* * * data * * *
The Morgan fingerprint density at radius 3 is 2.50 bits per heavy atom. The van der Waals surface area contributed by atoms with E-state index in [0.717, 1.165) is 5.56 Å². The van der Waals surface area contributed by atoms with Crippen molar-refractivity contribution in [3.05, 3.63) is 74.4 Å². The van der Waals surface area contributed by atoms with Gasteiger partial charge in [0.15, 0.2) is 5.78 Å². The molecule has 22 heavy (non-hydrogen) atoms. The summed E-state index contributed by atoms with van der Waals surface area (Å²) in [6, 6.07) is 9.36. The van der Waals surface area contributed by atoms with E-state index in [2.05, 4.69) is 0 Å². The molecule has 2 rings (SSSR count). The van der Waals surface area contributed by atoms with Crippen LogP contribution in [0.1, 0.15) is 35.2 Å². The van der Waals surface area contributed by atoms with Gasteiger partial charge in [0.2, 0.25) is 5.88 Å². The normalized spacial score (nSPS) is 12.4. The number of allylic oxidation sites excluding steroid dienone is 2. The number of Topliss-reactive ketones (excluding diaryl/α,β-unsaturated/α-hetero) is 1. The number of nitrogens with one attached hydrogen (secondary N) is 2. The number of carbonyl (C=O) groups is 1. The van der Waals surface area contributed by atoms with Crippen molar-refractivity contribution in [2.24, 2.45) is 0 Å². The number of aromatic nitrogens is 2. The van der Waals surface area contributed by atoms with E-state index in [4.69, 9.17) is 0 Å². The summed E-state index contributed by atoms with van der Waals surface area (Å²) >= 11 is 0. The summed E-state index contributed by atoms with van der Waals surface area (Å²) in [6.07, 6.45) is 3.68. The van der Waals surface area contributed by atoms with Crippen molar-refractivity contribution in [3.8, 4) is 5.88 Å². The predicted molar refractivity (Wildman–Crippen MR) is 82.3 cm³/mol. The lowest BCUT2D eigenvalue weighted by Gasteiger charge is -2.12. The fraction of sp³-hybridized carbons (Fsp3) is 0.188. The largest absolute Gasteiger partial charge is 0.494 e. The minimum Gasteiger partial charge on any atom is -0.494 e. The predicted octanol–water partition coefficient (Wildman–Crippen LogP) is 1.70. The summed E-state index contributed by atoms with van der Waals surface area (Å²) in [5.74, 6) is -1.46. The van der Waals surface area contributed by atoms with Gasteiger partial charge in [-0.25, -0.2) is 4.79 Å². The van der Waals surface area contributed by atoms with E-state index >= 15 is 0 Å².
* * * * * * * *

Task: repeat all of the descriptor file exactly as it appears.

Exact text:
The Morgan fingerprint density at radius 3 is 2.50 bits per heavy atom. The van der Waals surface area contributed by atoms with E-state index in [0.717, 1.165) is 5.56 Å². The van der Waals surface area contributed by atoms with Crippen molar-refractivity contribution in [3.05, 3.63) is 74.4 Å². The van der Waals surface area contributed by atoms with Gasteiger partial charge in [0.15, 0.2) is 5.78 Å². The molecule has 22 heavy (non-hydrogen) atoms. The summed E-state index contributed by atoms with van der Waals surface area (Å²) in [6, 6.07) is 9.36. The van der Waals surface area contributed by atoms with E-state index in [2.05, 4.69) is 0 Å². The molecule has 2 rings (SSSR count). The van der Waals surface area contributed by atoms with Crippen LogP contribution in [0.1, 0.15) is 35.2 Å². The van der Waals surface area contributed by atoms with Gasteiger partial charge in [0.2, 0.25) is 5.88 Å². The normalized spacial score (nSPS) is 12.4. The number of allylic oxidation sites excluding steroid dienone is 2. The number of Topliss-reactive ketones (excluding diaryl/α,β-unsaturated/α-hetero) is 1. The number of nitrogens with one attached hydrogen (secondary N) is 2. The number of carbonyl (C=O) groups is 1. The van der Waals surface area contributed by atoms with Crippen molar-refractivity contribution in [2.24, 2.45) is 0 Å². The number of aromatic nitrogens is 2. The van der Waals surface area contributed by atoms with E-state index in [4.69, 9.17) is 0 Å². The summed E-state index contributed by atoms with van der Waals surface area (Å²) >= 11 is 0. The summed E-state index contributed by atoms with van der Waals surface area (Å²) in [6.07, 6.45) is 3.68. The van der Waals surface area contributed by atoms with Crippen molar-refractivity contribution in [3.8, 4) is 5.88 Å². The predicted molar refractivity (Wildman–Crippen MR) is 82.3 cm³/mol. The lowest BCUT2D eigenvalue weighted by Gasteiger charge is -2.12. The fraction of sp³-hybridized carbons (Fsp3) is 0.188. The largest absolute Gasteiger partial charge is 0.494 e. The minimum Gasteiger partial charge on any atom is -0.494 e. The predicted octanol–water partition coefficient (Wildman–Crippen LogP) is 1.70. The summed E-state index contributed by atoms with van der Waals surface area (Å²) in [5.74, 6) is -1.46. The van der Waals surface area contributed by atoms with Gasteiger partial charge in [-0.25, -0.2) is 4.79 Å². The van der Waals surface area contributed by atoms with E-state index >= 15 is 0 Å².